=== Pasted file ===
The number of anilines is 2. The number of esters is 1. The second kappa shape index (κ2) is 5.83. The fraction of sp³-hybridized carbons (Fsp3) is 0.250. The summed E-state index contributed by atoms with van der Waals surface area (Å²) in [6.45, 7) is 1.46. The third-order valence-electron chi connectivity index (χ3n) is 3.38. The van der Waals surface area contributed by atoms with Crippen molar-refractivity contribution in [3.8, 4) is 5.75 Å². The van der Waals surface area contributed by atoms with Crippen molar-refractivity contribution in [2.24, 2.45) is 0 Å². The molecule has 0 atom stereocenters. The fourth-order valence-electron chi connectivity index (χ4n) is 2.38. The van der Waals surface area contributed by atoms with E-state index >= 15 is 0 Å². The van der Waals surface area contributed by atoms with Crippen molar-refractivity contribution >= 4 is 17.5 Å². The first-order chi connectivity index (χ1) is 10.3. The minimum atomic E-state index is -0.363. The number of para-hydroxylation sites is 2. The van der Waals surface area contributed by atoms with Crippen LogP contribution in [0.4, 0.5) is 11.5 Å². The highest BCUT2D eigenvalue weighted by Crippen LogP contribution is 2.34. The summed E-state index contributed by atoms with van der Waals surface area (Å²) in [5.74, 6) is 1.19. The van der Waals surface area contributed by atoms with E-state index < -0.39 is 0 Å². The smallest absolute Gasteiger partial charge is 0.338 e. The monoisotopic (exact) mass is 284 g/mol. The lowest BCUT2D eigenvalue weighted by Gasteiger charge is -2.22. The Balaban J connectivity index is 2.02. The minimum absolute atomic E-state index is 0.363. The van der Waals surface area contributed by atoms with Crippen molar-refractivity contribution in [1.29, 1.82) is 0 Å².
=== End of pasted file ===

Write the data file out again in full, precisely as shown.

The number of anilines is 2. The number of esters is 1. The second kappa shape index (κ2) is 5.83. The fraction of sp³-hybridized carbons (Fsp3) is 0.250. The summed E-state index contributed by atoms with van der Waals surface area (Å²) in [6.45, 7) is 1.46. The third-order valence-electron chi connectivity index (χ3n) is 3.38. The van der Waals surface area contributed by atoms with Crippen molar-refractivity contribution in [3.8, 4) is 5.75 Å². The van der Waals surface area contributed by atoms with Crippen molar-refractivity contribution in [2.24, 2.45) is 0 Å². The molecule has 0 atom stereocenters. The fourth-order valence-electron chi connectivity index (χ4n) is 2.38. The van der Waals surface area contributed by atoms with E-state index >= 15 is 0 Å². The van der Waals surface area contributed by atoms with Crippen molar-refractivity contribution >= 4 is 17.5 Å². The first-order chi connectivity index (χ1) is 10.3. The minimum atomic E-state index is -0.363. The number of para-hydroxylation sites is 2. The van der Waals surface area contributed by atoms with Crippen LogP contribution in [0.4, 0.5) is 11.5 Å². The highest BCUT2D eigenvalue weighted by Crippen LogP contribution is 2.34. The summed E-state index contributed by atoms with van der Waals surface area (Å²) in [5.74, 6) is 1.19. The van der Waals surface area contributed by atoms with E-state index < -0.39 is 0 Å². The smallest absolute Gasteiger partial charge is 0.338 e. The monoisotopic (exact) mass is 284 g/mol. The lowest BCUT2D eigenvalue weighted by Gasteiger charge is -2.22. The Balaban J connectivity index is 2.02. The minimum absolute atomic E-state index is 0.363. The van der Waals surface area contributed by atoms with Crippen molar-refractivity contribution in [1.29, 1.82) is 0 Å².